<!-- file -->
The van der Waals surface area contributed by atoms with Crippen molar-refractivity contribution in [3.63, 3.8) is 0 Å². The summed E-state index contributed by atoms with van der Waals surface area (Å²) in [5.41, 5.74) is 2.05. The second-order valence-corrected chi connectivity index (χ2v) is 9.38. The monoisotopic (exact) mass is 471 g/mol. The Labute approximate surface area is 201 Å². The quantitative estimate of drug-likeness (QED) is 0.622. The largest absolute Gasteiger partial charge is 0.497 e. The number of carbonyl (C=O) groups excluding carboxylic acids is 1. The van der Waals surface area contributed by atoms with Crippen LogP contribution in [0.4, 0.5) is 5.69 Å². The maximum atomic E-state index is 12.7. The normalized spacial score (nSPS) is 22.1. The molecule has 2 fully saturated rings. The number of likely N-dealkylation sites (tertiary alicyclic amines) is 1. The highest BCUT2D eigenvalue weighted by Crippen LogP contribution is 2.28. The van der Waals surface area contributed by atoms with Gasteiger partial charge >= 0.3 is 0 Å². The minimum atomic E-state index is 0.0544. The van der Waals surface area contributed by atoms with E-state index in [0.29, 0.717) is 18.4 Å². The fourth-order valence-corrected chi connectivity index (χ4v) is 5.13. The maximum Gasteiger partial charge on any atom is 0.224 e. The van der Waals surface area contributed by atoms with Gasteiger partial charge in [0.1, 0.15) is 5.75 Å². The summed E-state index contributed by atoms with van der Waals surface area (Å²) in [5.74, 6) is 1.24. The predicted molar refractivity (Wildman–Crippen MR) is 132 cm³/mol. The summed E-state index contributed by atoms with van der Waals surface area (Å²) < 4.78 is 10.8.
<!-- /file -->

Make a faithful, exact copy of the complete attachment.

The van der Waals surface area contributed by atoms with Crippen molar-refractivity contribution in [3.63, 3.8) is 0 Å². The summed E-state index contributed by atoms with van der Waals surface area (Å²) in [5.41, 5.74) is 2.05. The second-order valence-corrected chi connectivity index (χ2v) is 9.38. The monoisotopic (exact) mass is 471 g/mol. The Labute approximate surface area is 201 Å². The quantitative estimate of drug-likeness (QED) is 0.622. The largest absolute Gasteiger partial charge is 0.497 e. The number of carbonyl (C=O) groups excluding carboxylic acids is 1. The van der Waals surface area contributed by atoms with Crippen LogP contribution in [0.4, 0.5) is 5.69 Å². The maximum atomic E-state index is 12.7. The normalized spacial score (nSPS) is 22.1. The molecule has 2 fully saturated rings. The number of likely N-dealkylation sites (tertiary alicyclic amines) is 1. The highest BCUT2D eigenvalue weighted by Crippen LogP contribution is 2.28. The van der Waals surface area contributed by atoms with Gasteiger partial charge >= 0.3 is 0 Å². The minimum atomic E-state index is 0.0544. The van der Waals surface area contributed by atoms with E-state index in [0.29, 0.717) is 18.4 Å². The fourth-order valence-corrected chi connectivity index (χ4v) is 5.13. The maximum Gasteiger partial charge on any atom is 0.224 e. The van der Waals surface area contributed by atoms with Gasteiger partial charge in [0.1, 0.15) is 5.75 Å². The summed E-state index contributed by atoms with van der Waals surface area (Å²) in [5.74, 6) is 1.24. The predicted molar refractivity (Wildman–Crippen MR) is 132 cm³/mol. The summed E-state index contributed by atoms with van der Waals surface area (Å²) < 4.78 is 10.8.